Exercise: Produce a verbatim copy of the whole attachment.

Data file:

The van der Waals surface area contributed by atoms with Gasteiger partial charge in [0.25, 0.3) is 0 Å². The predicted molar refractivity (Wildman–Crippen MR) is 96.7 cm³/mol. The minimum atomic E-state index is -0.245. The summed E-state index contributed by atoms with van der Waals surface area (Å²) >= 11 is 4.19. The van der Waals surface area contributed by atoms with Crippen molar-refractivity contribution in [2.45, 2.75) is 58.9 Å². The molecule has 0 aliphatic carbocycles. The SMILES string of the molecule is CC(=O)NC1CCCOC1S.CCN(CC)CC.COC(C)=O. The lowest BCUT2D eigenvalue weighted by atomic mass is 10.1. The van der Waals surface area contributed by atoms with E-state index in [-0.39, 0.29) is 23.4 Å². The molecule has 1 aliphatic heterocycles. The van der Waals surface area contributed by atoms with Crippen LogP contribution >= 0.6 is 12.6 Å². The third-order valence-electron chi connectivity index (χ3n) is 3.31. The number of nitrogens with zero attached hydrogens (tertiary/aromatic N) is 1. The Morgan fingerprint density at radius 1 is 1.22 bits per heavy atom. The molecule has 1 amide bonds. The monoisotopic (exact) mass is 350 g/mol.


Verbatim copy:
The van der Waals surface area contributed by atoms with Gasteiger partial charge in [0.25, 0.3) is 0 Å². The predicted molar refractivity (Wildman–Crippen MR) is 96.7 cm³/mol. The minimum atomic E-state index is -0.245. The summed E-state index contributed by atoms with van der Waals surface area (Å²) >= 11 is 4.19. The van der Waals surface area contributed by atoms with Crippen molar-refractivity contribution in [2.45, 2.75) is 58.9 Å². The molecule has 0 aliphatic carbocycles. The SMILES string of the molecule is CC(=O)NC1CCCOC1S.CCN(CC)CC.COC(C)=O. The lowest BCUT2D eigenvalue weighted by atomic mass is 10.1. The van der Waals surface area contributed by atoms with E-state index in [-0.39, 0.29) is 23.4 Å². The molecule has 1 aliphatic heterocycles. The van der Waals surface area contributed by atoms with Crippen LogP contribution >= 0.6 is 12.6 Å². The third-order valence-electron chi connectivity index (χ3n) is 3.31. The number of nitrogens with zero attached hydrogens (tertiary/aromatic N) is 1. The Morgan fingerprint density at radius 1 is 1.22 bits per heavy atom. The molecule has 1 amide bonds. The monoisotopic (exact) mass is 350 g/mol.